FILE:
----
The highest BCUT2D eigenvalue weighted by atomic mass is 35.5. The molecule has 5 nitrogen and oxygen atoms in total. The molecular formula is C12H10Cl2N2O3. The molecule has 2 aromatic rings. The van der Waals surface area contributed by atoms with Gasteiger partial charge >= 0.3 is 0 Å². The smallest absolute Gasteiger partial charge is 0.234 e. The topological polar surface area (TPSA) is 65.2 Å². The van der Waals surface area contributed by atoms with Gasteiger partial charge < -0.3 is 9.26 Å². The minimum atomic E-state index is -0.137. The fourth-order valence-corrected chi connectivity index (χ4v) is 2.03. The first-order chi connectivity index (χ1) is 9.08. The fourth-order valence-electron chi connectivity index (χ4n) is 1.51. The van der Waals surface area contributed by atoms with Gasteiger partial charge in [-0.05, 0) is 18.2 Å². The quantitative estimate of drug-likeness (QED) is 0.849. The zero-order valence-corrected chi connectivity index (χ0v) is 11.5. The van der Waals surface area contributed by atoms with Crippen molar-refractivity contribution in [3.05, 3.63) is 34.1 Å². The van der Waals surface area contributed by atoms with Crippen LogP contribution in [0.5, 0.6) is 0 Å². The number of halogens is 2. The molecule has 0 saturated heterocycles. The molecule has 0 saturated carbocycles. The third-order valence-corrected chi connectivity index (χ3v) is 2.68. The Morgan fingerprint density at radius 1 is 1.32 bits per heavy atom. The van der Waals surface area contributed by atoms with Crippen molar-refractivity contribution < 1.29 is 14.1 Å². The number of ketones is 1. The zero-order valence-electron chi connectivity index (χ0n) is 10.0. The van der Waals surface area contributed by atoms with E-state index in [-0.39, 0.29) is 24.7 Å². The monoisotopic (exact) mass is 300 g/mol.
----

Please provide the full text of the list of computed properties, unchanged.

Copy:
The highest BCUT2D eigenvalue weighted by atomic mass is 35.5. The molecule has 5 nitrogen and oxygen atoms in total. The molecular formula is C12H10Cl2N2O3. The molecule has 2 aromatic rings. The van der Waals surface area contributed by atoms with Gasteiger partial charge >= 0.3 is 0 Å². The smallest absolute Gasteiger partial charge is 0.234 e. The topological polar surface area (TPSA) is 65.2 Å². The van der Waals surface area contributed by atoms with Gasteiger partial charge < -0.3 is 9.26 Å². The minimum atomic E-state index is -0.137. The fourth-order valence-corrected chi connectivity index (χ4v) is 2.03. The first-order chi connectivity index (χ1) is 9.08. The fourth-order valence-electron chi connectivity index (χ4n) is 1.51. The van der Waals surface area contributed by atoms with Gasteiger partial charge in [-0.05, 0) is 18.2 Å². The quantitative estimate of drug-likeness (QED) is 0.849. The zero-order valence-corrected chi connectivity index (χ0v) is 11.5. The van der Waals surface area contributed by atoms with Crippen molar-refractivity contribution in [3.05, 3.63) is 34.1 Å². The van der Waals surface area contributed by atoms with Crippen LogP contribution in [0.5, 0.6) is 0 Å². The number of halogens is 2. The molecule has 0 saturated heterocycles. The molecule has 0 saturated carbocycles. The third-order valence-corrected chi connectivity index (χ3v) is 2.68. The Morgan fingerprint density at radius 1 is 1.32 bits per heavy atom. The van der Waals surface area contributed by atoms with Crippen molar-refractivity contribution < 1.29 is 14.1 Å². The number of ketones is 1. The zero-order valence-electron chi connectivity index (χ0n) is 10.0. The van der Waals surface area contributed by atoms with E-state index in [-0.39, 0.29) is 24.7 Å². The monoisotopic (exact) mass is 300 g/mol.